20 Fascinating Facts About Raccoons

Do you know that a group of raccoons is called a nursery or a gaze?

Raccoons are known as nature’s thieves! They are smart and cute, but they can steal your food.

These crafty animals have secrets that you might not know about, such as their impressive lifespan and intelligence.

Here are 20 interesting facts about these not-so-adorable animals!

In the wild, raccoons live for two to three years, but in captivity, they can live up to twenty years.

Raccoons use more than fifty different sounds to communicate, including hissing, purring, and growling, especially when competing for food.

Raccoons are mainly nocturnal, but they can be seen during the day in some areas where food is available.

Raccoons inhabit different places, from tropical regions to busy cities. They are indigenous to North America, and Toronto, Canada, has one of the largest raccoon populations in the world. They thrive in cities because of the abundant food sources.

Raccoons have sensitive front paws that become more sensitive when wet. They have five fingers on each front paw and can rotate their hind feet one hundred and eighty degrees to climb down trees headfirst.

Raccoons are omnivorous and eat anything they can find in their environment, including bugs, plants, crayfish, frogs, and fruit.

Car accidents and diseases are major killers of raccoons. They have few natural predators, but cougars, bobcats, and coyotes have been known to attack them.

The scientific name for raccoons is “Procyon lotor,” which means “before-dog washer.” The English name for “raccoon” comes from the Proto-Algonquian language and means “one who rubs, scrubs, and scratches with his hands.”

There are seven different species of raccoon, but only one species, the pygmy raccoon, is endangered.

A group of raccoons is called a nursery or a gaze. Some dens can accommodate up to thirty raccoons, but it is more common to find around four.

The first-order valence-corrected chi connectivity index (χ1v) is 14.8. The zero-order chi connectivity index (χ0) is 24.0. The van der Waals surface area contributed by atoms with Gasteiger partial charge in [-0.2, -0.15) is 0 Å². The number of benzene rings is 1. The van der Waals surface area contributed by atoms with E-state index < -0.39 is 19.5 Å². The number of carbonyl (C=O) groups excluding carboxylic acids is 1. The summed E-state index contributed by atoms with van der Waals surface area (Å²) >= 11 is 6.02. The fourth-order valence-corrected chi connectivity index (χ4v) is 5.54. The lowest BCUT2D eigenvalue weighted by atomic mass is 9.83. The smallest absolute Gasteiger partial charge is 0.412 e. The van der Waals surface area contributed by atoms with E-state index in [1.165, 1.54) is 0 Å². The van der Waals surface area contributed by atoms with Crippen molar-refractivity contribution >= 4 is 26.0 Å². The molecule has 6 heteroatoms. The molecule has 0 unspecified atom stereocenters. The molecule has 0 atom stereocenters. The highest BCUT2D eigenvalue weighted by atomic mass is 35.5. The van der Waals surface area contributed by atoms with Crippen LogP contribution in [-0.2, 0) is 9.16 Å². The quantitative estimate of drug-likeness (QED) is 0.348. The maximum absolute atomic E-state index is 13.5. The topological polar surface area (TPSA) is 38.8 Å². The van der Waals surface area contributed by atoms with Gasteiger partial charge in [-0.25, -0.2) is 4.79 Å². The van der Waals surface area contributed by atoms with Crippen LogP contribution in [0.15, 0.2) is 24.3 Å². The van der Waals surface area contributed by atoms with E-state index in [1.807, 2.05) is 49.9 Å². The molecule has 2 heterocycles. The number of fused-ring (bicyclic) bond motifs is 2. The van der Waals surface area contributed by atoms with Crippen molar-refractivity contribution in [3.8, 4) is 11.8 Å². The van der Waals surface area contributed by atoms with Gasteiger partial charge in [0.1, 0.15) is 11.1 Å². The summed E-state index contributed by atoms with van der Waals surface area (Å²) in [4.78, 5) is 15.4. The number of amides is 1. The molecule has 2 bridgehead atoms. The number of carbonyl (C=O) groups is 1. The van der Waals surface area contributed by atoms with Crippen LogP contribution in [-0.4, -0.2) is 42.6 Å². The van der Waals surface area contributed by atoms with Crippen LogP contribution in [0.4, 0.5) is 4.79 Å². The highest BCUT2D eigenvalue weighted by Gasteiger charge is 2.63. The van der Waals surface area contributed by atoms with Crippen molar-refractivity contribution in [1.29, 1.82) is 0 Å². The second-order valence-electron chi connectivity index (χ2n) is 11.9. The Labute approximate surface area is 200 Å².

The average raccoon is 16-38 inches (40-70 cm) long and weighs 8-20 pounds (3-9 kg).

Female raccoons carry their babies for about 63 days and give birth once a year to up to seven kits in early summer. They are usually born in tree holes or attics and stay there for the first few months before venturing out. The mother raises the young alone.

Raccoons have a high mammal IQ, surpassing cats and ranking just below monkeys. They can use their paws to open bins and even remember solutions to tasks for up to three years.

Raccoons have bushy ringed tails and a black mask across their eyes, which may enhance their night vision. They have thick grayish-brown fur that keeps them warm in winter, during which they enter a state of torpor. Males mate with multiple partners, but females only have one and raise the offspring alone. Raccoons are fast runners and climbers, can survive falls from great heights, and swim quickly. Their feces are tube-shaped and often found in the same spot, forming a raccoon latrine. While their behavior can be unpredictable and they can carry diseases such as rabies, the biggest danger they pose is to their own population, as they are trapped and killed for their fur.


1. What are raccoons?

Raccoons are medium-sized mammals native to North America. They are known for their distinctive black mask and ringed tail. Raccoons are omnivores, meaning they eat both plants and animals, and they are known for their dexterity and intelligence.

2. Where do raccoons live?

Raccoons can be found throughout North America, from Canada to Panama. They are adaptable animals that can live in a variety of habitats, including forests, wetlands, suburban areas, and even cities.

3. What do raccoons eat?

Raccoons are omnivores and will eat just about anything they can get their paws on. Their diet includes insects, fruit, nuts, small animals, eggs, and even garbage. They are also known for their ability to catch fish, crayfish, and other aquatic creatures.

4. What is a group of raccoons called?

A group of raccoons is called a nursery or a gaze.

5. What is the lifespan of a raccoon?

Raccoons have an average lifespan of 2-3 years in the wild, but they can live up to 20 years in captivity.

6. Do raccoons hibernate?

Raccoons do not hibernate, but they do become less active during the winter months. They will spend more time in their dens, sleeping and conserving energy.

7. Are raccoons dangerous?

Raccoons are not typically aggressive towards humans, but they can become aggressive if they feel threatened or cornered. They are also known carriers of rabies, so it is important to avoid contact with raccoons in the wild.

8. Can raccoons be kept as pets?

Raccoons are not suitable as pets, as they are wild animals that require specialized care. In many states, it is illegal to keep raccoons as pets without a special permit.

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